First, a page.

What We’re Following Today
It’s Tuesday, March 12.
‣ China, Australia, and European Union authorities are grounding all Boeing 737 Max 8 planes after the deadly Ethiopian Airlines crash over the weekend became the second in five months to involve the Boeing jet. The U.S. Federal Aviation Administration has not yet grounded the planes, but more senators have called on the FAA to take that step.
‣ The New York attorney general reportedly issued subpoenas to Deutsche Bank and Investors Bank related to financing of four Trump Organization projects, and Donald Trump’s failed effort to buy the Buffalo Bills football team in 2014.
‣ The Senate plans to vote Thursday on a resolution to block Trump from declaring a national emergency over border security. The resolution has already been passed by the House, and appears likely to pass in the Senate, leading to an almost-certain presidential veto.
Here’s what else we’re following:
Cheaters: Celebrities, wealthy parents, and college-prep executives were among the dozens charged in a massive scam to cheat college admissions spanning nearly a decade. The college-admissions process for highly selective, elite schools has long involved hiring consultants to help better-connected prospective students game the system. And at these same schools, college sports often serve as a kind of quiet affirmative action for wealthy white kids.
Great Expectations: Assumptions set by the Starr Report—a juicy 200-page document that came out during Bill Clinton’s presidency and detailed the chronology of his sex life—or press coverage of the Russia investigation might have inflated many Americans’ expectations about the impending report from Special Counsel Robert Mueller, writes David Graham. “Mueller might send a five-page memo to [Attorney General William] Barr, saying, ‘I got a guilty plea from these people, and I didn’t charge these ones,’” one law professor said.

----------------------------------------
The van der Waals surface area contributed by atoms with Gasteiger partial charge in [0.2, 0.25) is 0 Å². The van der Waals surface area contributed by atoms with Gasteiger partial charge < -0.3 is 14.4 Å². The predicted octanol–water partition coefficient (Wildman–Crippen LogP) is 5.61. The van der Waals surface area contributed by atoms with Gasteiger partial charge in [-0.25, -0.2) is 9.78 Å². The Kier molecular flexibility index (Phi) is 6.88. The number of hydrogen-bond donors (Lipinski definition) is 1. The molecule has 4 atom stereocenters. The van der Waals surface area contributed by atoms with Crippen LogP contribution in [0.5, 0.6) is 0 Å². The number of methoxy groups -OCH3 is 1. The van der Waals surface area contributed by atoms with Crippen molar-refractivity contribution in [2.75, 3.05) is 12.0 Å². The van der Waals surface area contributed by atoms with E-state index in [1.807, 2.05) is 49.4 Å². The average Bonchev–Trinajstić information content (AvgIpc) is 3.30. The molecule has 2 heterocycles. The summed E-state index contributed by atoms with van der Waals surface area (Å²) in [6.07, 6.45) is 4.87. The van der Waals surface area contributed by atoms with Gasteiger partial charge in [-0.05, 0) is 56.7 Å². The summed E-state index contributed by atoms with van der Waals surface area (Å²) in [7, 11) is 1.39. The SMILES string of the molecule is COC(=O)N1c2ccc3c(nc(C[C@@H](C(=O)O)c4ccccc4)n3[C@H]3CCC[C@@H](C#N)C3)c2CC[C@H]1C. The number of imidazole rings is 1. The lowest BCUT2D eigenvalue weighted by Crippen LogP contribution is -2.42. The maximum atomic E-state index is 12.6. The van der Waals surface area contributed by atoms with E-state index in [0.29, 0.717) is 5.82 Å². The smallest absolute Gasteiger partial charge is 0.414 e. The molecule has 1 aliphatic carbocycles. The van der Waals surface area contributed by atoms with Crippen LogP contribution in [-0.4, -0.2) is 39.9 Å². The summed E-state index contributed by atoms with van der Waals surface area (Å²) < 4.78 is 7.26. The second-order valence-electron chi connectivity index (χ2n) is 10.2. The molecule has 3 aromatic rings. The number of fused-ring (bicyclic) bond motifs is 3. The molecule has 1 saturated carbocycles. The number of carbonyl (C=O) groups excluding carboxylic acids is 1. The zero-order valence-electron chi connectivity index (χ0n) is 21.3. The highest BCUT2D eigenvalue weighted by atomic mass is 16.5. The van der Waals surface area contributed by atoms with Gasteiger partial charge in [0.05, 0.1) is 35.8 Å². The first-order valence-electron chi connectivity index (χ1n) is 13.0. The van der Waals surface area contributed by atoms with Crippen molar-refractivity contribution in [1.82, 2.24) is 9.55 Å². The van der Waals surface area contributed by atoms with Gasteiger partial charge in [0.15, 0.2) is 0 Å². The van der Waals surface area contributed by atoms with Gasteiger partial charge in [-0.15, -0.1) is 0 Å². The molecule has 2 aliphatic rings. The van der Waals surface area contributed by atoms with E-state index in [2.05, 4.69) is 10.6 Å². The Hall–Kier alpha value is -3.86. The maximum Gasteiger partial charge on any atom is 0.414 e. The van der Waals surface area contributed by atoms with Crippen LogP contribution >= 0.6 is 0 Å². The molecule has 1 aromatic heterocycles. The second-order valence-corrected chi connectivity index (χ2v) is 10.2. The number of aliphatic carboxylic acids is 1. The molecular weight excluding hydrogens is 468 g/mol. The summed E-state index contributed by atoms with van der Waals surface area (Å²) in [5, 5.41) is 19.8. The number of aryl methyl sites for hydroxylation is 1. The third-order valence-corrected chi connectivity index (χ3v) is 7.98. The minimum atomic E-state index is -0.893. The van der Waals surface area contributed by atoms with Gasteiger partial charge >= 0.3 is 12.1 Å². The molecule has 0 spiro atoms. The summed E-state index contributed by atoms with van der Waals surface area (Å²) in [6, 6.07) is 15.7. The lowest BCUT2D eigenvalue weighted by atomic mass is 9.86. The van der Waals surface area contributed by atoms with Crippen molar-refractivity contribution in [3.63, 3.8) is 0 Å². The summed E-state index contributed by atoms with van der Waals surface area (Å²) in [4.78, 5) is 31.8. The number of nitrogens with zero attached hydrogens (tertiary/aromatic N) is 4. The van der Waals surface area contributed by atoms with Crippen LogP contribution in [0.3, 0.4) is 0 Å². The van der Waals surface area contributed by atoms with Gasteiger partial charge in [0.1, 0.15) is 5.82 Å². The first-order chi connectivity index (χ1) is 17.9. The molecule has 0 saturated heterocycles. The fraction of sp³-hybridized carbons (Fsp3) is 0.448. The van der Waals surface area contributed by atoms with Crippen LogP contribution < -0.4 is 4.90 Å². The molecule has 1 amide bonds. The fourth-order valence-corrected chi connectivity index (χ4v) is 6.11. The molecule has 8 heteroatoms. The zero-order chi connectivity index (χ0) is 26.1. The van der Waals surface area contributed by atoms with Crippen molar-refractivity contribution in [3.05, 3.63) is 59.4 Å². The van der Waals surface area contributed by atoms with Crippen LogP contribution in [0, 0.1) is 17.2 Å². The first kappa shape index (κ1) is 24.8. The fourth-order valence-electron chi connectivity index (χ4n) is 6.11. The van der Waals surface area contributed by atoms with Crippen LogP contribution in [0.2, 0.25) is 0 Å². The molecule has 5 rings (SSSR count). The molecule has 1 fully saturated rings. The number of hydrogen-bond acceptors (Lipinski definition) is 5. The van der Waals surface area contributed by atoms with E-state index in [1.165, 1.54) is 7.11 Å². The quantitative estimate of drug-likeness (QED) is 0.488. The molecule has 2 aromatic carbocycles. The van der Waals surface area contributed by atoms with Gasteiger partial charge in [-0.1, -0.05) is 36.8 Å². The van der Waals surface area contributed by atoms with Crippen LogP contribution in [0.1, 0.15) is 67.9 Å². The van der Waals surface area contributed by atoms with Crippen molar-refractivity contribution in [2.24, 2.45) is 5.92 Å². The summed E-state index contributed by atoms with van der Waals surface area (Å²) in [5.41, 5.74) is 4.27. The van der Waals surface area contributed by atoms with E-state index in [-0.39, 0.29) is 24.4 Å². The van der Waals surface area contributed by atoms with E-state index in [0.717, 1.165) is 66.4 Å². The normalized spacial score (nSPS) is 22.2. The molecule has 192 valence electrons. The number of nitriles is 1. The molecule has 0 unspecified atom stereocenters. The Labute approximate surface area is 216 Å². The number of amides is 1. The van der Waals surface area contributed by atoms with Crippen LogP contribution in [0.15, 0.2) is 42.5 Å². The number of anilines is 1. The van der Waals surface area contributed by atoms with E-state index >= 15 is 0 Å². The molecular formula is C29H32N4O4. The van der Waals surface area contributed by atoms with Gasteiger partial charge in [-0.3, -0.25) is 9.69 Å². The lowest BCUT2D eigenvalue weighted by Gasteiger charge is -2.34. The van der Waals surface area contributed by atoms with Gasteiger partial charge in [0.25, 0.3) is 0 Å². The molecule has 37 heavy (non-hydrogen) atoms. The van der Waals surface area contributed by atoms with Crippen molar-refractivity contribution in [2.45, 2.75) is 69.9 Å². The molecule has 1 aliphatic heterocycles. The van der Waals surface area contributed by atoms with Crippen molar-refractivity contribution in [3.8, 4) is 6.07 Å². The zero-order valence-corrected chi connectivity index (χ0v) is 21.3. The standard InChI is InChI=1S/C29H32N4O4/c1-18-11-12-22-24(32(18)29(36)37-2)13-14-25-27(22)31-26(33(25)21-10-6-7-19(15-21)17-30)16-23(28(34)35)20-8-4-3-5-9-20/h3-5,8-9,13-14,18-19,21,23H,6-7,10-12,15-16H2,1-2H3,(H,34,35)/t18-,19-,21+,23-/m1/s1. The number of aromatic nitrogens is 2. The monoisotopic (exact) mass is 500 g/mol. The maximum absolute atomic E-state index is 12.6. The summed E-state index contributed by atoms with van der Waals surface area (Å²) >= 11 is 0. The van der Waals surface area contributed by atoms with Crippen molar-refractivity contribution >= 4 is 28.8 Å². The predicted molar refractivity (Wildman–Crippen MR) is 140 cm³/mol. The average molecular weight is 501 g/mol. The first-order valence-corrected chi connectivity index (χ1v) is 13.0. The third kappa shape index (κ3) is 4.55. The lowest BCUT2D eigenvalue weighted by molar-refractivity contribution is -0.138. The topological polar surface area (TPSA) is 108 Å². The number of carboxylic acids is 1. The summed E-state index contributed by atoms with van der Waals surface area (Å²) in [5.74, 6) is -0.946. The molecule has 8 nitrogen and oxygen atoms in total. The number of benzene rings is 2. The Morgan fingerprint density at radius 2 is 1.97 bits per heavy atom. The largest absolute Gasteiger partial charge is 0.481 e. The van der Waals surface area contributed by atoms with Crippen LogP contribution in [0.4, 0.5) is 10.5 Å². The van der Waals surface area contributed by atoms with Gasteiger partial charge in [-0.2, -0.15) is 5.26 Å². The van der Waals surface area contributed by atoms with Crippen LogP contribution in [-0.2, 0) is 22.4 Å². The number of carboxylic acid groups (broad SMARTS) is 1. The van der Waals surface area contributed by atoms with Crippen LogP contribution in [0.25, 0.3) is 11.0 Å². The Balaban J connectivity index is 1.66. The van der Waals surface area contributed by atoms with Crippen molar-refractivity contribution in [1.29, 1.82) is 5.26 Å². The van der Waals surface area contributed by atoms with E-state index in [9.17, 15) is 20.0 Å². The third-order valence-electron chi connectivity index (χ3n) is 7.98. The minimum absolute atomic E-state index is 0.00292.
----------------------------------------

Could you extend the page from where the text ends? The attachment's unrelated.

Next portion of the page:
Making Lemonade: Negotiations between President Donald Trump and North Korea’s leader, Kim Jong Un, fell apart at their recent summit, but the White House says there’s a silver lining: The summit’s collapse could empower Trump’s advisers.
Former Vice President Joe Biden signs a poster that reads "Run Joe Run" after speaking to the International Association of Firefighters in Washington, D.C. (Andrew Harnik / AP)
Ideas From The Atlantic
Why the Democrats Chose Milwaukee for the 2020 Democratic National Convention (Charles J. Sykes)
“They chose it because Milwaukee, like so many places in the U.S., has struggled as the economy has changed; it’s a city of immigrants that was known not only as the Beer Capital, but as the Machine Shop of the World. They also chose it because Wisconsin, which the president won in 2016, seems up for grabs, neither solidly blue nor solidly Trump country.” → Read on.
What Fiji Can Teach America About Immigration (Reihan Salam)
“A well-designed points system would benefit the U.S. by ensuring that newcomers can make larger economic contributions sooner, because they’ll have a better sense of the challenges involved in successfully navigating the American economy.” → Read on.
Don’t Trust Facebook’s New Privacy Play (Conor Friedersdorf)
“Facebook’s perverse incentive to impinge on the privacy of its users will persist so long as the company derives the bulk of its profits from selling its ability to target ads with unusual precision. A privacy-focused platform that inspires confidence wouldn’t be run by a corporate parent that stores detailed data on its users to sell ads.” → Read on.
What Else We’re Reading
‣ The Real Reason Pelosi Doesn’t Want to Impeach Trump (Benjamin Parker, The Bulwark)
‣ Buttigieg Feels Momentum After CNN Town Hall, With $600K Raised in 24 Hours (Dan Merica, CNN)
‣ AFL-CIO Criticizes Green New Deal, Calling It ‘Not Achievable or Realistic’ (Colby Itkowitz, Dino Grandoni, and Jeff Stein, The Washington Post) (🔒 Paywall)
‣ The Tragedy of Baltimore (Alec MacGillis, The New York Times and ProPublica)
‣ Reparations for Milwaukee? (Kevin D. Williamson, National Review)
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